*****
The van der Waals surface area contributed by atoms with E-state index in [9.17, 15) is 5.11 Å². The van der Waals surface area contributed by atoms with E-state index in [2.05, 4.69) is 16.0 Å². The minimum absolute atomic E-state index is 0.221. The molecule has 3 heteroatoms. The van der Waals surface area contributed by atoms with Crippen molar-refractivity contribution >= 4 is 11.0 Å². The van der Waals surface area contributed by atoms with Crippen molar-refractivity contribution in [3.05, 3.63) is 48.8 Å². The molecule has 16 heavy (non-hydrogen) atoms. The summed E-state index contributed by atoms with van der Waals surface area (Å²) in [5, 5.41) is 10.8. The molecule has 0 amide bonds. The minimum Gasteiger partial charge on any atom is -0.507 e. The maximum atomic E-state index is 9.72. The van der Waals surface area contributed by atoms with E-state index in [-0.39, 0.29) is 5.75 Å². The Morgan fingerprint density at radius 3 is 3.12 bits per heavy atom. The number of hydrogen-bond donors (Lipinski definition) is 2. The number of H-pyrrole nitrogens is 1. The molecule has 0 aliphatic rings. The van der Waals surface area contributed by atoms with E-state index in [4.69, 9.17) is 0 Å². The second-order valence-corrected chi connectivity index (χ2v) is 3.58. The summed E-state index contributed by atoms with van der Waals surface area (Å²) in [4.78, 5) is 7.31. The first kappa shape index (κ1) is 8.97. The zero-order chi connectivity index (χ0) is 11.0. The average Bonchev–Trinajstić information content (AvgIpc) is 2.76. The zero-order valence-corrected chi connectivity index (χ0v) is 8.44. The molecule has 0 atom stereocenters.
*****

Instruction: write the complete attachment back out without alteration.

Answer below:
The van der Waals surface area contributed by atoms with E-state index in [9.17, 15) is 5.11 Å². The van der Waals surface area contributed by atoms with E-state index in [2.05, 4.69) is 16.0 Å². The minimum absolute atomic E-state index is 0.221. The molecule has 3 heteroatoms. The van der Waals surface area contributed by atoms with Crippen molar-refractivity contribution >= 4 is 11.0 Å². The van der Waals surface area contributed by atoms with Crippen molar-refractivity contribution in [3.05, 3.63) is 48.8 Å². The molecule has 16 heavy (non-hydrogen) atoms. The summed E-state index contributed by atoms with van der Waals surface area (Å²) in [5, 5.41) is 10.8. The molecule has 0 amide bonds. The minimum Gasteiger partial charge on any atom is -0.507 e. The maximum atomic E-state index is 9.72. The van der Waals surface area contributed by atoms with E-state index in [-0.39, 0.29) is 5.75 Å². The Morgan fingerprint density at radius 3 is 3.12 bits per heavy atom. The number of hydrogen-bond donors (Lipinski definition) is 2. The number of H-pyrrole nitrogens is 1. The molecule has 0 aliphatic rings. The van der Waals surface area contributed by atoms with E-state index in [4.69, 9.17) is 0 Å². The second-order valence-corrected chi connectivity index (χ2v) is 3.58. The summed E-state index contributed by atoms with van der Waals surface area (Å²) in [4.78, 5) is 7.31. The first kappa shape index (κ1) is 8.97. The zero-order chi connectivity index (χ0) is 11.0. The average Bonchev–Trinajstić information content (AvgIpc) is 2.76. The zero-order valence-corrected chi connectivity index (χ0v) is 8.44. The molecule has 0 atom stereocenters.